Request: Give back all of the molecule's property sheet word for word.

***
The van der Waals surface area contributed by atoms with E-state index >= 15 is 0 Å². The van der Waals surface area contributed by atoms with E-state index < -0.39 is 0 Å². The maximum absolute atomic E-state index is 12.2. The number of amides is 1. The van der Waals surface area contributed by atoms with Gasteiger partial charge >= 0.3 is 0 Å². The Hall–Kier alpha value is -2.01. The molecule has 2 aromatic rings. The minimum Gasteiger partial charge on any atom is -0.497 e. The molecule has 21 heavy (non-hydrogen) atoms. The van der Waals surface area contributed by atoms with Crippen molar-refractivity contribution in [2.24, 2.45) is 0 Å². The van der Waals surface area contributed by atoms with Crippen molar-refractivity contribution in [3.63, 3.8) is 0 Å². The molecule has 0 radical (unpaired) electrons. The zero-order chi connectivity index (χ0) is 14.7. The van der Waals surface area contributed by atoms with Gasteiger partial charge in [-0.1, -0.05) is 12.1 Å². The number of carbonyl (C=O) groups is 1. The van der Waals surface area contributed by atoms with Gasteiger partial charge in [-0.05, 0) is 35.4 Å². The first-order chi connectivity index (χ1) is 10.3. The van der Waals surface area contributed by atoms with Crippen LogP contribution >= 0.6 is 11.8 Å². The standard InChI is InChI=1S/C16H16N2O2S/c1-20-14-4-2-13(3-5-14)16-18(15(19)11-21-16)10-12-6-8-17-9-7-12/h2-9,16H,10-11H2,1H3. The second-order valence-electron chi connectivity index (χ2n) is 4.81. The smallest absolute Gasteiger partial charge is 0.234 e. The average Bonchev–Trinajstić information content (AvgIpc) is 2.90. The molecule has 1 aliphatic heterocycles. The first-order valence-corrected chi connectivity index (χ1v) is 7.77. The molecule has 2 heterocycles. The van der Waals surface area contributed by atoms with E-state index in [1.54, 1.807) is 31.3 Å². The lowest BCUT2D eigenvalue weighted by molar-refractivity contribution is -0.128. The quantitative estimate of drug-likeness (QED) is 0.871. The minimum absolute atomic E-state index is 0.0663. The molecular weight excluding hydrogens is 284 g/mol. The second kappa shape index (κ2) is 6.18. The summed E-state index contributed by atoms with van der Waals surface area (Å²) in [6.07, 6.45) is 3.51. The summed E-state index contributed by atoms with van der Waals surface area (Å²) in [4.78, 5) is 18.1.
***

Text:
The van der Waals surface area contributed by atoms with E-state index >= 15 is 0 Å². The van der Waals surface area contributed by atoms with E-state index < -0.39 is 0 Å². The maximum absolute atomic E-state index is 12.2. The number of amides is 1. The van der Waals surface area contributed by atoms with Gasteiger partial charge >= 0.3 is 0 Å². The Hall–Kier alpha value is -2.01. The molecule has 2 aromatic rings. The minimum Gasteiger partial charge on any atom is -0.497 e. The molecule has 21 heavy (non-hydrogen) atoms. The van der Waals surface area contributed by atoms with Crippen molar-refractivity contribution in [2.24, 2.45) is 0 Å². The van der Waals surface area contributed by atoms with Crippen molar-refractivity contribution in [3.63, 3.8) is 0 Å². The molecule has 0 radical (unpaired) electrons. The zero-order chi connectivity index (χ0) is 14.7. The van der Waals surface area contributed by atoms with Gasteiger partial charge in [-0.1, -0.05) is 12.1 Å². The number of carbonyl (C=O) groups is 1. The van der Waals surface area contributed by atoms with Gasteiger partial charge in [-0.05, 0) is 35.4 Å². The first-order chi connectivity index (χ1) is 10.3. The van der Waals surface area contributed by atoms with Crippen LogP contribution >= 0.6 is 11.8 Å². The standard InChI is InChI=1S/C16H16N2O2S/c1-20-14-4-2-13(3-5-14)16-18(15(19)11-21-16)10-12-6-8-17-9-7-12/h2-9,16H,10-11H2,1H3. The second-order valence-electron chi connectivity index (χ2n) is 4.81. The smallest absolute Gasteiger partial charge is 0.234 e. The average Bonchev–Trinajstić information content (AvgIpc) is 2.90. The molecule has 1 aliphatic heterocycles. The first-order valence-corrected chi connectivity index (χ1v) is 7.77. The molecule has 2 heterocycles. The van der Waals surface area contributed by atoms with E-state index in [1.54, 1.807) is 31.3 Å². The lowest BCUT2D eigenvalue weighted by molar-refractivity contribution is -0.128. The quantitative estimate of drug-likeness (QED) is 0.871. The minimum absolute atomic E-state index is 0.0663. The molecular weight excluding hydrogens is 284 g/mol. The second kappa shape index (κ2) is 6.18. The summed E-state index contributed by atoms with van der Waals surface area (Å²) in [6.07, 6.45) is 3.51. The summed E-state index contributed by atoms with van der Waals surface area (Å²) in [4.78, 5) is 18.1.